my 13 + yo shih tzu has been having ongoing eye problems for about 2 years now. the vet did a test on her and says she is NOT producing near enough tears, and i give her Optitixcare as well as Restasis for people. it helped at first, but now i am scraping green green gunk out of her eyes several times a day. she has also been diagnosied w/ the type of mange that starts w/ d, not the contagious kind, and i have resorted to giving her ivomex for that, which, amaziningly she responded wonderfully the first few times, but now it seems to not be helping. she also has one awful ear that i just cannot seem to get well. she appears in no pain, although i know her vision is prob less than 10% at the present time. she has been my baby since she was 5 weeks old, and stayed right by my side thru 3 year long rounds of chemo myself. the vet is basically saying i am doing all i can do, and she seems to b eating/drinking/ and just tired a lot. i know she is in “extra innings” (my own vets quote) but is there anything else anyone can suggest? i feed her the best dogfood, she drinks and eats well, but is now refusing to go up or down any steps, and i am sure that is related to her vision. any help would be greatly appreciated. thanks so much. i am thankful she is not in pain, but the constant gunk (green and think) that is getting worse in her eyes is just so hard to manage. if i am not home, when i get home, both her eyes are completely gunked shut. i have used every antibiotic, steroid, lubes for eyes, for both ppl and dogs, and it just seems to be getting worse and worse. the vet is really at a loss right now. she just says to try and keep them lubricated and clean. once treated w/ the ivomec, the loss of hair has went completely away, but the vet is still blaming this more of an immune disorder than anything else and offering no more than what i am already doing. its just so sad to see her in such shape. any help would be greatly appreciated… thanks :) sheila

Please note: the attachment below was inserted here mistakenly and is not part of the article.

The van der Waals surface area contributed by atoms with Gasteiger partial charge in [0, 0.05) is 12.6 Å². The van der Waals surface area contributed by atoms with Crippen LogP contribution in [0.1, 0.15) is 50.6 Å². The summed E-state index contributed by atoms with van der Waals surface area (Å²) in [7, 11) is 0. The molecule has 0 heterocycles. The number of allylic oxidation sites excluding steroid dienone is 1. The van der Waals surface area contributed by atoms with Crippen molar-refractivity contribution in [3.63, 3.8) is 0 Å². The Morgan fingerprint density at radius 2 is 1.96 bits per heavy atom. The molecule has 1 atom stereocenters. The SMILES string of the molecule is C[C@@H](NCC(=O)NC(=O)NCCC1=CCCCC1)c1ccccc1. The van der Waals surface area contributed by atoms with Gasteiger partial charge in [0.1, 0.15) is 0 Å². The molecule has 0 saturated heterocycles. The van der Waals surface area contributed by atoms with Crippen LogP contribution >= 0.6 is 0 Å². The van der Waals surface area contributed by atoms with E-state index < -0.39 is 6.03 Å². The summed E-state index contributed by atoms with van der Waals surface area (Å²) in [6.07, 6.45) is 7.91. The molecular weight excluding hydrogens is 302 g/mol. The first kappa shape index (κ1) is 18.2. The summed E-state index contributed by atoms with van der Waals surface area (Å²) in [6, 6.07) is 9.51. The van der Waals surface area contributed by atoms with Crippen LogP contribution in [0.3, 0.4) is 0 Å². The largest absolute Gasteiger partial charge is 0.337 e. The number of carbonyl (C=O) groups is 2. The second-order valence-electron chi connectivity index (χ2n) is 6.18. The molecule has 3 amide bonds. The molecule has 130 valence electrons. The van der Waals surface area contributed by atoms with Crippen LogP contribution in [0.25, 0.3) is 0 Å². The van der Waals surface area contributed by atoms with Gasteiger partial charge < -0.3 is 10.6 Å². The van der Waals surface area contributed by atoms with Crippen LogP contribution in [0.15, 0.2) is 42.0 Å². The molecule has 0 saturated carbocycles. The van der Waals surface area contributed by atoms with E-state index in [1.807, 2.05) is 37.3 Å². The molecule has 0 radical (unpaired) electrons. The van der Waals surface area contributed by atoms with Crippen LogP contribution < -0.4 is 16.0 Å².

• Tanja says

      Hi Sheila,

      I’m sorry that you’re Shih Tzu is experiencing so many problems. It’s nice seeing how your dog helped you through tough times – it’s hard when you want to return the favour. Unfortunately, I’m not a vet – so I can only offer personal advice. If you’re wondering if there’s anything else you can do, try a second opinion from another vet (the same way you would as a person). For eye cleaning, the best you can do is tears and washing her face. I found with Twilight that washing his face helped clean it, so he wasn’t itching at it anymore and creating even more goop. Keeping her hair short may help if you’re not already doing that. Although we let Twilight grow his hair out, I think he prefers when it’s short. He scratches at himself less and his facial hair doesn’t retain the goop. I wish I could offer you more help – but every Shih Tzu is different.

      I know it’s hard… but it seems like you’re doing everything you can for her. Just try to give her the best you can now. Although she can’t say it in human words, know that she unconditionally loves you.

      I hope I was a little helpful! And I invite all my readers to respond to Sheila as well.


    • Julia says

      Hi Sheila